The juniors’ market is changing as teens and college grads have become more sophisticated, tech savvy and creative.
And just how those consumer shifts play out is affecting both retailers and vendors alike. Some brands say the juniors’ and women’s categories are becoming more blurred with their product, while others say keeping a distinction between the markets is vital.
Jeffrey Campbell, for one, said, “I’m not sure what ‘junior’ means today. We do not consider ourselves ‘junior.’ Some styles cater to the 17-to-mid-20s customer, while some cater to 50-year-olds [and older]. Labeling yourself limits what you can do, so we try not to.”
Added Jan Harvey, VP of marketing at Pastry, “These days, I don’t think teen girls really consider the category when they’re buying in a certain area of a store or from a juniors’ brand. If the style and the marketing appeal to them and the brand is relevant and cool, they will buy.”
Still, other vendors say their brands will continue to differentiate their product in key ways to appeal to the junior customer.
“We intentionally try to make the J. Loren juniors’ line a little more youthful,” said Yosi Samra, president of J. Loren and J. Loren Juniors. “For spring, we know the peace sign is huge [for that consumer], so we’ll incorporate that and maybe more rhinestones and metallics.”
Doug Weston, VP and partner at Osiris Shoes, added that the Osiris Girls design team has a specific customer in mind when creating the line.
“We believe it is essential to draw the distinction between the juniors’ and the women’s markets,” he said. “In our product development stories, there isn’t a disconnect between juniors’ and the actual demographics. The juniors’ market is where our consumer lives and shops, while the women’s market is where they go after high school.”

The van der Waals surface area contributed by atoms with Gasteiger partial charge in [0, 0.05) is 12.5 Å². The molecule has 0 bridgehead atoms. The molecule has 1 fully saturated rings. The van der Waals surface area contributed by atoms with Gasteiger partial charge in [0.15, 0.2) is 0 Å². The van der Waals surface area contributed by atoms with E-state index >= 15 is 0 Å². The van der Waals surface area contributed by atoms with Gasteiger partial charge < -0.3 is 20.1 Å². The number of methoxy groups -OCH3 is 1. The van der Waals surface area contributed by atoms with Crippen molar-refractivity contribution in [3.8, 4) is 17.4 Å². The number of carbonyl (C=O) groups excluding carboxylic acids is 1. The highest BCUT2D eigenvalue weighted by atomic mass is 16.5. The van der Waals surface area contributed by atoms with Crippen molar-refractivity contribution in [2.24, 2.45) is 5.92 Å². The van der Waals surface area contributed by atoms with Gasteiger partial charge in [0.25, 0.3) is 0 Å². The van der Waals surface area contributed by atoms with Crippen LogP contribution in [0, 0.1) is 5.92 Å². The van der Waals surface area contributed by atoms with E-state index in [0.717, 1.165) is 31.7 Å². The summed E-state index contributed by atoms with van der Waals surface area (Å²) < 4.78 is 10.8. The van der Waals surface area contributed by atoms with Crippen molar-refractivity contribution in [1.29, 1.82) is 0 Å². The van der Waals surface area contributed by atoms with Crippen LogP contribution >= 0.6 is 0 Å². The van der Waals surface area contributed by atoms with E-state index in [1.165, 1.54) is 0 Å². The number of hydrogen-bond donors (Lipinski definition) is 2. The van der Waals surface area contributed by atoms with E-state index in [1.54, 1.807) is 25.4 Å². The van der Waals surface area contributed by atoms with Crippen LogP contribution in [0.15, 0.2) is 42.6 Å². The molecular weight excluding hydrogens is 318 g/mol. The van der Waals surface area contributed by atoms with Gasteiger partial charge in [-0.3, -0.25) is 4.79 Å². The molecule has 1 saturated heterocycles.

No matter their take, the juniors’ category does seem to be growing up. Traditional youthful looks commonly associated with the category, such as pops of color, adornments and age-appropriate heel heights, are now things of the past. Today’s teen lifestyle has become driven by the online world, moderate price points and a keen do-it-yourself approach to trends, said Monique Umeh, accessories editor at forecasting firm Stylesight. As a result, said Umeh, the younger consumer is pushing fashion more than ever.
“It’s a much bigger movement than just the fact that [juniors are] crossing over,” she said. “The teen market is much more sophisticated [now].”
Stylesight’s associate editor for the youth market, Shannon Davenport, added that teens’ influence on fashion these days is due, in part, to their online expertise and the success of young bloggers, such as 17-year-old Jane Aldridge, who is now designing shoes for Urban Outfitters. That viral impact is prompting designers and retailers to take notice — and respond.
“There isn’t a better marketing tool than the ‘word of mouth’ marketing provided by peer blogs and networking sites,” said Osiris’ Weston. “When you speak with the end consumer, they will push you out virally in a way that can’t be matched by print media.”
And teens’ access to runway images and streaming fashion shows today has vastly improved their ability to follow trends. “Juniors today have an advantage,” said Jasmine Imani, head women’s buyer at Boston-based Karmaloop. “When I was a fashion student, I couldn’t click on a blog and see a designer’s next collection.”
Now many designers, said Umeh, watch what teens are wearing and get ideas for their lines. With price being the main factor in the category, more high-end designers are reacting with lower-priced lines, including Jimmy Choo for H&M, Christian Siriano for Payless ShoeSource and Zac Posen for Target. For spring ’10, John Paul Gaultier is teaming up with Melissa shoes. Other brands, such as Steve Madden and Jeffrey Campbell, have captured the designs and prices juniors want, Umeh added.
Ultimately, the category will continue to change, said Davenport, catering to the fastest-moving consumer in the marketplace.
“The confusion around the word ‘junior’ almost represents a new blending of the market,” said Davenport. “It will be interesting to see in the next few seasons how [the category and its customers] continue to change.”